• Karl Hungus

      What I posted is a massive slice of the Hollywood entertainment industry being under the control of women. Each entry on that list has lots of power in this town, and definitely the power to give more women directing positions. I don’t think any of those women are stupid, they seem to all be visionaries at the very least. They know that there is a dearth of female directors. They would probably very much want to hire women in directing positions, so put your focus on those companies. Thats encouraging.
      Work around agents. Be the sand in the vaseline.

    • Monica M

      Dawn do you know who which agencies rep animation directors? CAA, WME, Gotham, Paradigm, UTA, Gresham?

      • Dawn Brown

        UTA, WME, Gotham Group rep quite a few.

  • Strong Enough

    as expected

  • Chicken McPhee

    Psh, everyone in the animation industry knows that women are incompetent.

    Dark jokes aside, of the people in the industry I know, there are more competent women than men, proving the point that the system’s just a ‘sausage party’. Pun intended.

  • Kit

    Don’t stonewall women who wish to return to the industry after raising children. Make an real effort to find the women who are talented, seasoned, and ready for their prime storytelling animation years- possibly a decade later then their male peers.

    • Karl Hungus

      ^ Yes! This.

  • Rae

    and thus that THR article becomes even more painfully ironic

    EDIT: oh my god i shouldnt have read the comments. stop blaming the effects of oppression on the oppressed, point, click, boom. end-o con-vo.

  • Big Blue Ceiling

    Perhaps this is a job for the DGA – to lock in, say, a 20 year plan that encourages recruiting, recognition and selection in the industry, aiming to improve the situation year over year by making it a significant contracting issue. I know that a year ago they began publicly campaigning on the intersectional issues of ethnicity and gender among directors hired by signatory studios. I’m curious how far they’d be willing to exercise their influence to remedy the disparity.

    If there’s any organization that can address this, it’s them. I wouldn’t wait for the studios to address it on their own – they’re unlikely to be agents of change.

  • Too Many Cooks

    I think the way to do it would’ve been to make a huge stir on social media when Lauren Faust left Medusa, or when Brenda Chapman left Brave. You can’t just say “hire more women” without looking silly, but when a studio gives a woman a chance to direct a movie, don’t let them change their minds. Next time, we should be ready.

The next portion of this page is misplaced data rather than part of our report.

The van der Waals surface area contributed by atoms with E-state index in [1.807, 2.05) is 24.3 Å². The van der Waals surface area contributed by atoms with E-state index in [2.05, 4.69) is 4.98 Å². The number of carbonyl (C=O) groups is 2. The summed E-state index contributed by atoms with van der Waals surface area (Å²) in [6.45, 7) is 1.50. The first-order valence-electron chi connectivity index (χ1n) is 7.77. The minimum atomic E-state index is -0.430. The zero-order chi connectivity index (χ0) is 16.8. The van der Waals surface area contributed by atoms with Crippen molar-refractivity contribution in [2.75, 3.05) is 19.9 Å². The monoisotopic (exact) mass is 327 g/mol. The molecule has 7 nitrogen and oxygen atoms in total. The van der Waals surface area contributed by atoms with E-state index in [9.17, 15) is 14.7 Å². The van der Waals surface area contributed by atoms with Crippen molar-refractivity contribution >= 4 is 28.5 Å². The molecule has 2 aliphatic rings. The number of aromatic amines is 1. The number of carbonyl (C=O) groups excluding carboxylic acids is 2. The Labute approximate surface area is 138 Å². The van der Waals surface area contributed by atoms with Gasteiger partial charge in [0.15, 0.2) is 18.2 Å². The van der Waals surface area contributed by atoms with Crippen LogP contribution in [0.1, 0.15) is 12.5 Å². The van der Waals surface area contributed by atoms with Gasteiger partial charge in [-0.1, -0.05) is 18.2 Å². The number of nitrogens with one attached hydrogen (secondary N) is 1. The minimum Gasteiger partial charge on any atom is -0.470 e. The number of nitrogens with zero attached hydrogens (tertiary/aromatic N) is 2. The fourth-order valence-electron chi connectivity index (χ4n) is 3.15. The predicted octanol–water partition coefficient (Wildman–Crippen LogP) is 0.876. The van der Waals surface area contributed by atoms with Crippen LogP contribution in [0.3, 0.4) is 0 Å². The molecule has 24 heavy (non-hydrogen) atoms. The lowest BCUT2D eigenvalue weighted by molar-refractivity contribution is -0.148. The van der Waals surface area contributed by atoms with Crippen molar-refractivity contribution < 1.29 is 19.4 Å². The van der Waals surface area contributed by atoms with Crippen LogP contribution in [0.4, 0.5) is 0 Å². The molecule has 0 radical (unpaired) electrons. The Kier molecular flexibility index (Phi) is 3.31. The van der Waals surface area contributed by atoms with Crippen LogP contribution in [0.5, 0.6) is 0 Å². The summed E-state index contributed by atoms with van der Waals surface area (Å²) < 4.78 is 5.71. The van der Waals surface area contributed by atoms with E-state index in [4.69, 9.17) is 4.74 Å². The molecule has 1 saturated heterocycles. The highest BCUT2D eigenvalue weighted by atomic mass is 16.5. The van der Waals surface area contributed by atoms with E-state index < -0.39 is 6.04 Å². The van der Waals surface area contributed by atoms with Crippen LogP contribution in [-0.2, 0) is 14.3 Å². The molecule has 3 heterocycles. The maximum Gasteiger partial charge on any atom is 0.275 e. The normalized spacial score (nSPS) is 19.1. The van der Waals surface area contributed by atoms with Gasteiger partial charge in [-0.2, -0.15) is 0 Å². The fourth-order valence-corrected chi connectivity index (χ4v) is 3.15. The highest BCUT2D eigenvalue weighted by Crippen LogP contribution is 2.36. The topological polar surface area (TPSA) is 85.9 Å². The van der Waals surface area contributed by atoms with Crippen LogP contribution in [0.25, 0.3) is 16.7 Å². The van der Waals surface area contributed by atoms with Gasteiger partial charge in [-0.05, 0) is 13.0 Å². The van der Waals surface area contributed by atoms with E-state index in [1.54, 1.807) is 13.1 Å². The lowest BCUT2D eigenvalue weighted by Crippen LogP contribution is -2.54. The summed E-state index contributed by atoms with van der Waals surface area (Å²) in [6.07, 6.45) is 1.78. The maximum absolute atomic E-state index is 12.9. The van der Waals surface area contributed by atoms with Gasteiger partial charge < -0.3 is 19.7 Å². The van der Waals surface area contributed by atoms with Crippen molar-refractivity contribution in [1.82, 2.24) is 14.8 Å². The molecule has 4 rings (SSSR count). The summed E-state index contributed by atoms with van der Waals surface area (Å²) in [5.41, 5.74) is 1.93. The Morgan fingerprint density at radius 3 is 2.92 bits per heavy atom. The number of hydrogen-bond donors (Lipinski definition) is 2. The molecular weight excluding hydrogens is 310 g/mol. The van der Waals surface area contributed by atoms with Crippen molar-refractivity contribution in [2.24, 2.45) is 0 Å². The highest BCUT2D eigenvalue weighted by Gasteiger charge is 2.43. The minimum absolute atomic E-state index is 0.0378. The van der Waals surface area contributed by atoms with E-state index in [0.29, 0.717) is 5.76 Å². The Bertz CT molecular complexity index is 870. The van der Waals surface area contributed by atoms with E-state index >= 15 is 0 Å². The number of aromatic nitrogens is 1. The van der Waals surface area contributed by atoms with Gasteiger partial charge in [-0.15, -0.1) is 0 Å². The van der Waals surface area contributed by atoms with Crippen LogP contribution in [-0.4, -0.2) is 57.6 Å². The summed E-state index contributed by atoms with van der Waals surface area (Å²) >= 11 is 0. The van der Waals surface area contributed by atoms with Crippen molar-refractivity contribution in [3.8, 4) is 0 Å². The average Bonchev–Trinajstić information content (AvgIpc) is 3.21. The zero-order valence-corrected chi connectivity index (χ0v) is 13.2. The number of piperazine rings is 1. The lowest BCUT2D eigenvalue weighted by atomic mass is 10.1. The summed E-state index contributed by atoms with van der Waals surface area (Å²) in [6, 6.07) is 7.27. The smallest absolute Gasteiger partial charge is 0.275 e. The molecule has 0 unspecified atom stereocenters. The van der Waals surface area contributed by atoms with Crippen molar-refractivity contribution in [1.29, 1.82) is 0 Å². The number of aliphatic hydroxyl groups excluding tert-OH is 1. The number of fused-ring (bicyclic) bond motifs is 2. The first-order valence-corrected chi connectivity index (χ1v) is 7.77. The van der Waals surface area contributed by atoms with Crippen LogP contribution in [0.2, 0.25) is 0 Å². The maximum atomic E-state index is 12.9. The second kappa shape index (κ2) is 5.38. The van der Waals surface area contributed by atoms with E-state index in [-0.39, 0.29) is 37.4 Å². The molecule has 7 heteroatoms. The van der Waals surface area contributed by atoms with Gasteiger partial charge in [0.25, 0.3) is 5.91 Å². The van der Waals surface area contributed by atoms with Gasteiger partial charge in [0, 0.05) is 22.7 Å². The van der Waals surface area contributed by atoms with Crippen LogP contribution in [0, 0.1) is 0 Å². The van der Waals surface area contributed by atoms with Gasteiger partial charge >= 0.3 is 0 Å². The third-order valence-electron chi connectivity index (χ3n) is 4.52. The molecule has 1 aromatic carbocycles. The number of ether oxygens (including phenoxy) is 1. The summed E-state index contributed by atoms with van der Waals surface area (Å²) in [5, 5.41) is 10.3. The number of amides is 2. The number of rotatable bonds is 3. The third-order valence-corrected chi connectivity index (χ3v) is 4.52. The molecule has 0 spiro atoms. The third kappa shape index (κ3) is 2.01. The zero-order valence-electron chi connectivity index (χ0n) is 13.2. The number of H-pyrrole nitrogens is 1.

• Netko

      Kicking directors off their projects is hardly the only time Pixar or Sony did that.

  • nolive2020

    Given that there’s only one animated movie with a shot at being decent (LEGO Batman), and the other big movies are Boss Baby, Cars 3 and the freaking Emoji Movie, I don’t think anyone, regardless of gender really wants to be attached as directors of these movies.

    • Sara Bersani


    • Grampa Slappy

      Ding ding ding! Now we’re getting somewhere. Just because you’re offered a directing opportunity, it doesn’t mean it’s worth the stress and sacrifice. Maybe women have actually turned down these “opportunities” because they would rather have quality time with their families than deal with years of lame executive notes and watered-down corporate bullshit, with a forgettable bargain-bin DVD as the only result. No thanks.

  • Eli

    I experience discrimination, not only for being a woman but for being a latino. I agree that women executives contribute to that discrimination. Just few words, I co created an idea for Cartoon Network, they offer to the other male a job and a contract. When CN find out that I was co creator, the lawyer of CN, who was a woman, told me that in order to secure the project I will have to give up my rights. I told her no, and they did it anyway. I contribute to the creation of the story and many pilots later, now CN is being taking my name away from the credits. The statue of limitations apply and I couldn’t do nothing about it. The executives were females, the lawyer was a female, this was all run by girls, but girls that were only interested in hired a white american male . I also created another idea for a pilot that CN did it. I was never pay or hired, they just run over me. I was nominated for an Emmy for writing that new cartoon idea, thankfully CN could not remove my name of the nomination. I wrote other stories, one for a movie and is impossible to even an agents answer me.Agents are not interested in latino women. They think that women could not be funny at all.
    This is the wonderful world of animation.

    • Sara Bersani

      Sorry about that, I feel you